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Homework Help: Finding velocities in super elastic collision

  1. Dec 14, 2015 #1
    1. The problem statement, all variables and given/known data
    Two 1.0-kg carts are coupled together and placed on a very long
    horizontal track that is at rest in the Earth frame of reference. The combination is launched so that at t
    = 0 it is moving to the right at speed 2.0 m/s in the Earth frame, with cart #1 in front and cart #2 in
    back. The coupling contains an explosive charge that is remotely ignited at time t1 > 0, releasing 18 J
    of energy. Half of this released energy is dissipated into noise, thermal energy, and minor damage to
    each cart. Assume zero friction between the carts and the track.

    What is the final velocity (after the explosion, time t > t1) of
    cart #2 in the center-of-mass (CM of the 2 cart system) reference frame?

    The answer is 3m/s to the right

    2. Relevant equations
    COM velocity: V1*m1+V2+m2/(m2+m1)
    3. The attempt at a solution
    I already found the center of mass velocity, 2m/s.
    So...we assume 9 joules of energy was transformed into kinetic energy.
    So, energy of system is given by: PE+KEinitial=KE final
    so: 9 joules+4 joules from both cartes=13 joules of kinetic energy final: 13=.5mv3^2+.5*mv4^2
    MV is conserved: m1v1+m2v2=m1v3+m1v4
    Since all the M's are the same and the velocity is 2m/s for both:

    v2=(4-v1). Plug into kinetic energy equation.


    v=-1, 5. Since both masses are the same, I assume 5m/s is the velocity of both carts after the collision.
    Now comes the tricky part...do I assume the center of mass velocity stays the same? If so, I would subtract 2 and get the book's answer 3. How come the center of mass velocity stays the same after this collision? I thought this was only true for elastic collisions...do we treat this bomb like an elastic collision in this case, and if so, why?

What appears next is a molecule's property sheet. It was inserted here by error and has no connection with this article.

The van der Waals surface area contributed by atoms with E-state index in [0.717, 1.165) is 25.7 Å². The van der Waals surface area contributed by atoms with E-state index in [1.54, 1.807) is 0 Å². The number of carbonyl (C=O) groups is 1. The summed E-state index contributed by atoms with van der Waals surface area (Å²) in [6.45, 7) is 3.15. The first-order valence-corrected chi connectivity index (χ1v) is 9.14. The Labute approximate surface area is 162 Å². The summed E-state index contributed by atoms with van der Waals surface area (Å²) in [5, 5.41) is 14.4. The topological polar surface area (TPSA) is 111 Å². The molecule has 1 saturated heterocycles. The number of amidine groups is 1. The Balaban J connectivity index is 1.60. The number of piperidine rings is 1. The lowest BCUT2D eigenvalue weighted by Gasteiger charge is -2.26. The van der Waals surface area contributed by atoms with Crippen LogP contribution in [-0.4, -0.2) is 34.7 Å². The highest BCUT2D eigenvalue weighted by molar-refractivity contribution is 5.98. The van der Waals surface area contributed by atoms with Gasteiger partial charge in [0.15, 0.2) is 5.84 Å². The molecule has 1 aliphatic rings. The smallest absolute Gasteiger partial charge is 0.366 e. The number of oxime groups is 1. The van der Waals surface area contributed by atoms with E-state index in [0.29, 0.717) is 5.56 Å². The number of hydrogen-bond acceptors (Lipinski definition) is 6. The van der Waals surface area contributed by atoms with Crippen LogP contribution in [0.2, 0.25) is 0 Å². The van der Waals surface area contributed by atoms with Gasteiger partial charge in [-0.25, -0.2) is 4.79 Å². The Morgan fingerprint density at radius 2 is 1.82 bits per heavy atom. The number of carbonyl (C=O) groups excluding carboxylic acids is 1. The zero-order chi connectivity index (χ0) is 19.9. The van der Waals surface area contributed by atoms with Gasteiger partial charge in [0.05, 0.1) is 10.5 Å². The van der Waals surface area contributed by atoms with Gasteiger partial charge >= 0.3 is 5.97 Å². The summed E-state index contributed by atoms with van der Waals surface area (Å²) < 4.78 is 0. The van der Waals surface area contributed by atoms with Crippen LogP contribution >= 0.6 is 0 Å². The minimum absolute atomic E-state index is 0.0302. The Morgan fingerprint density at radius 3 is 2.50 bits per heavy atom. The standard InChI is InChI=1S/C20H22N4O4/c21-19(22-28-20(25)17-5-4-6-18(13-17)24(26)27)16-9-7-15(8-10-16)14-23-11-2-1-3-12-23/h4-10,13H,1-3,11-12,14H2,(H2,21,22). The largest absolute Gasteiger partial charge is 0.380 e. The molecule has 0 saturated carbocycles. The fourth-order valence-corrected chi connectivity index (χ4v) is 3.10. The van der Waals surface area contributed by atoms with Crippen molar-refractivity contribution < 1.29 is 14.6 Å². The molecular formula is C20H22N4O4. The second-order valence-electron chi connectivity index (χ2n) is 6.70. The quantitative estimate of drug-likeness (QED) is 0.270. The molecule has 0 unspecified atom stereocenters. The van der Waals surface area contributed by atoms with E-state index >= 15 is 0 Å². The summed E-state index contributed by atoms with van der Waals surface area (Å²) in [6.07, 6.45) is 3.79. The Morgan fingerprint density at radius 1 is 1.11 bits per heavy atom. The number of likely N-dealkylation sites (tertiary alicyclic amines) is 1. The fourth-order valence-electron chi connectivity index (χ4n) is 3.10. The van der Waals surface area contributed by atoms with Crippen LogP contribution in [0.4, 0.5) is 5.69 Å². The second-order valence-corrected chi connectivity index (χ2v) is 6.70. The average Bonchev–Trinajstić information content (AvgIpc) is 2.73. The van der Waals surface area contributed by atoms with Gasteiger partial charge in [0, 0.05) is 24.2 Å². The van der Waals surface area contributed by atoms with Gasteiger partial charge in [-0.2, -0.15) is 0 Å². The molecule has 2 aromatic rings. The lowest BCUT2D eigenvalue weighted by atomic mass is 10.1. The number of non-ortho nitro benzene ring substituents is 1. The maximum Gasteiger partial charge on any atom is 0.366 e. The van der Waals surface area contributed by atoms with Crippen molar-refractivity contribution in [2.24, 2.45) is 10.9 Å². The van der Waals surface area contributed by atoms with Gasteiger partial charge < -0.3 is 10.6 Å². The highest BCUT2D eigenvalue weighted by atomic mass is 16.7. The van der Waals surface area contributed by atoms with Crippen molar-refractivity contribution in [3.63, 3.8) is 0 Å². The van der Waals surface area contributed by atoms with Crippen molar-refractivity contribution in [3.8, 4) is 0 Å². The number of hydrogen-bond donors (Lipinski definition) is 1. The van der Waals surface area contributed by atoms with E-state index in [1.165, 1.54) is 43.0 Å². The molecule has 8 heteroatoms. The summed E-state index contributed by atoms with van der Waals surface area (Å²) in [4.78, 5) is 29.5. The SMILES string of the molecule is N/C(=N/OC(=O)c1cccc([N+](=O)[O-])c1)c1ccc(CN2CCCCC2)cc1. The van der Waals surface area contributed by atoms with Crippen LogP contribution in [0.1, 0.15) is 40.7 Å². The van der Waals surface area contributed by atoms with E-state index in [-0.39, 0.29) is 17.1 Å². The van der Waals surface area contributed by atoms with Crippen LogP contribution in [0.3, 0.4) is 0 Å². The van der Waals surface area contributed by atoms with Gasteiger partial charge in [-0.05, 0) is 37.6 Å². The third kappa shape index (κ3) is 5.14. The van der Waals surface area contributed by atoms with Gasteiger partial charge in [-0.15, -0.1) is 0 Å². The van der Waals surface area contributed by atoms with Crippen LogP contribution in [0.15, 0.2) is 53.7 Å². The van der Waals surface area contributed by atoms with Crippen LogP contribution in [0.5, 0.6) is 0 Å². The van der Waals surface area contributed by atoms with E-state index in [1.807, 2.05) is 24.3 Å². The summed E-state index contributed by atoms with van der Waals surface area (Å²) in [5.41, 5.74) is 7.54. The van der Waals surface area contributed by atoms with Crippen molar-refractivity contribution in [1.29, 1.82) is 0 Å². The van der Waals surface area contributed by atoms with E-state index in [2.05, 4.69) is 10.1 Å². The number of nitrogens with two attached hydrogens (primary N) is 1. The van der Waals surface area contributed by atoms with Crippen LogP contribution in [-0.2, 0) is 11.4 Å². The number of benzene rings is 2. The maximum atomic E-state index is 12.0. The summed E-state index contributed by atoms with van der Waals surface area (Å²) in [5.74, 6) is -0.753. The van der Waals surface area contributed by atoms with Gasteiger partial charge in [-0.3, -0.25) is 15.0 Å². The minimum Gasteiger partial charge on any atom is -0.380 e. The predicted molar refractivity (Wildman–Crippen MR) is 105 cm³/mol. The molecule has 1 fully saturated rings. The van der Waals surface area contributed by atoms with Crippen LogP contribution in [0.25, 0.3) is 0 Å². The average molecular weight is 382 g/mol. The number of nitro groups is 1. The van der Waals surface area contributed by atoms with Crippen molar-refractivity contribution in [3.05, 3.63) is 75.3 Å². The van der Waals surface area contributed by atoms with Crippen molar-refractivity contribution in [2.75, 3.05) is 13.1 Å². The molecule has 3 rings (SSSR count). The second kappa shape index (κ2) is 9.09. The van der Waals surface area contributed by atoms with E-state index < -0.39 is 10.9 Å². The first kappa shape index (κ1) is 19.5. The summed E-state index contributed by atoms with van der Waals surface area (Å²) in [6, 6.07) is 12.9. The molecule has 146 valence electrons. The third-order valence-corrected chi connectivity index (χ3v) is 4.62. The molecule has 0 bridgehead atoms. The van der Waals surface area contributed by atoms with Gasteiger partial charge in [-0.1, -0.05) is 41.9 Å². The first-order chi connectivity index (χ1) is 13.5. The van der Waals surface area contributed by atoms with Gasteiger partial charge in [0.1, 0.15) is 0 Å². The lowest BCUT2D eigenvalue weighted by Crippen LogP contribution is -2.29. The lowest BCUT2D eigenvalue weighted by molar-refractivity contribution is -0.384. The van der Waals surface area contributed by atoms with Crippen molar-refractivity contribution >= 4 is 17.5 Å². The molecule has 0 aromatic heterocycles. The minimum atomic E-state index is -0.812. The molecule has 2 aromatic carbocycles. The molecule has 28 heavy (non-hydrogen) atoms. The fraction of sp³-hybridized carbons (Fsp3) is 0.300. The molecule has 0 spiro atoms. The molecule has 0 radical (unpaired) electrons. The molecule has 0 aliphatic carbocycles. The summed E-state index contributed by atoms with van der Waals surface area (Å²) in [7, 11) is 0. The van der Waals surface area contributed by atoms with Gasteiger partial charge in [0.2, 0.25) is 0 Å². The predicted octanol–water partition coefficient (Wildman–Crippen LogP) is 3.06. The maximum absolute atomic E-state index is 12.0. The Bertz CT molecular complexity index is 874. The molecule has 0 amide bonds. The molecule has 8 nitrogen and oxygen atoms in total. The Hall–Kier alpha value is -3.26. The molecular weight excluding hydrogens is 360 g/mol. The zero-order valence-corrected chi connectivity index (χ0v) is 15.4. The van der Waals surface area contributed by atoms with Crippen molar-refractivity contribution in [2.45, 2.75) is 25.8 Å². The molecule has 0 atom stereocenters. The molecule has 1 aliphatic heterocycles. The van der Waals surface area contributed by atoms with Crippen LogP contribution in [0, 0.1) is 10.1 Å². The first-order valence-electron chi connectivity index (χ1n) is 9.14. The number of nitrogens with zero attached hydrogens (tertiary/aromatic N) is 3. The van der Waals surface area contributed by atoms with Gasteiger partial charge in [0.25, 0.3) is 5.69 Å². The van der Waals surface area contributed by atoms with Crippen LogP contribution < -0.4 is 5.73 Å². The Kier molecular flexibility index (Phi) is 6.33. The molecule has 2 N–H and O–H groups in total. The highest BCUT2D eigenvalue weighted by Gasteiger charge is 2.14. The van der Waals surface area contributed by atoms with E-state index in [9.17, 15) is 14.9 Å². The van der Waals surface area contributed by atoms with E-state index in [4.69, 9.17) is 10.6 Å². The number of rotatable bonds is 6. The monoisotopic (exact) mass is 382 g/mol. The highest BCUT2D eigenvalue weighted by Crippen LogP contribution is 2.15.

Any help would be appreciated :)
  2. jcsd
  3. Dec 14, 2015 #2


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    Gold Member

    In the ground reference frame, yes.
    Why would you assume that? They are not moving in the same direction at the same speed, surely.
    What external forces act in the horizontal direction on the two-cart-plus-charge system?
    By the way, the answer you quote from the book is wrong. Cart 2, the left-hand cart, will be moving to the left relative to the common mass centre.
  4. Dec 14, 2015 #3
    I just checked, yes it is to the left. I wrote it down correctly. And there are no external forces acting on the cart1/cart2 system..
    Oh wow, yeah I get it.
    5 for V1, -1 for v2. The center of mass reference frame is 2m/s, so the center of mass is moving at 2m/s to the right, and m2 is 1m/s to the left, so, 3m/s to left in the center of mass reference frame.
    Thanks Haruspex! I will probably be posting a few more questions later
  5. Dec 15, 2015 #4


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    The KE of the system is the sum of the kinetic energies relative to the center of mass and the KE of the CM: If the velocities with respect to the CM are u1 and u2, and the velocity of the CM is V
    ##KE=0.5 (m_1 u_1^2+m_2 u_2^2)+0.5(m_1+m_2)V^2##
    Without external force, the velocity of the center of mass does not change. The available energy goes to the relative kinetic energy of the masses in the center of mass frame.
    ##0.5 (m_1 u_1^2+m_2 u_2^2)=9##
    ##m_1=m_2=1##, so ## u_2= -u_1## and ##u_1^2=9##.
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